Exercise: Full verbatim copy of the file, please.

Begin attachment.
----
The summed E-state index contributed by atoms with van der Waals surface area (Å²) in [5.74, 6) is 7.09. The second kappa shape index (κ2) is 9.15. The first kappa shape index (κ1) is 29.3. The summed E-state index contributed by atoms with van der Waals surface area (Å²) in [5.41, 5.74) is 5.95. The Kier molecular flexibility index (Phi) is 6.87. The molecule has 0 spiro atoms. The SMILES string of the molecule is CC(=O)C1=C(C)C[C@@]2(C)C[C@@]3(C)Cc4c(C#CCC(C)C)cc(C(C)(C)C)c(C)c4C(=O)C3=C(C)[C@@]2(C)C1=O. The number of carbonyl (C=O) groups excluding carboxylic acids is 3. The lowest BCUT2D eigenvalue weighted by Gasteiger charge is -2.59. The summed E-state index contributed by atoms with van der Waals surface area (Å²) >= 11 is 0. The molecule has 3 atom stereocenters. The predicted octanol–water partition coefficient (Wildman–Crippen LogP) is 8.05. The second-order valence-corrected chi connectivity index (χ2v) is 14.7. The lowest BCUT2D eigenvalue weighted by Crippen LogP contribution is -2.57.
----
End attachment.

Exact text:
The summed E-state index contributed by atoms with van der Waals surface area (Å²) in [5.74, 6) is 7.09. The second kappa shape index (κ2) is 9.15. The first kappa shape index (κ1) is 29.3. The summed E-state index contributed by atoms with van der Waals surface area (Å²) in [5.41, 5.74) is 5.95. The Kier molecular flexibility index (Phi) is 6.87. The molecule has 0 spiro atoms. The SMILES string of the molecule is CC(=O)C1=C(C)C[C@@]2(C)C[C@@]3(C)Cc4c(C#CCC(C)C)cc(C(C)(C)C)c(C)c4C(=O)C3=C(C)[C@@]2(C)C1=O. The number of carbonyl (C=O) groups excluding carboxylic acids is 3. The lowest BCUT2D eigenvalue weighted by Gasteiger charge is -2.59. The summed E-state index contributed by atoms with van der Waals surface area (Å²) >= 11 is 0. The molecule has 3 atom stereocenters. The predicted octanol–water partition coefficient (Wildman–Crippen LogP) is 8.05. The second-order valence-corrected chi connectivity index (χ2v) is 14.7. The lowest BCUT2D eigenvalue weighted by Crippen LogP contribution is -2.57.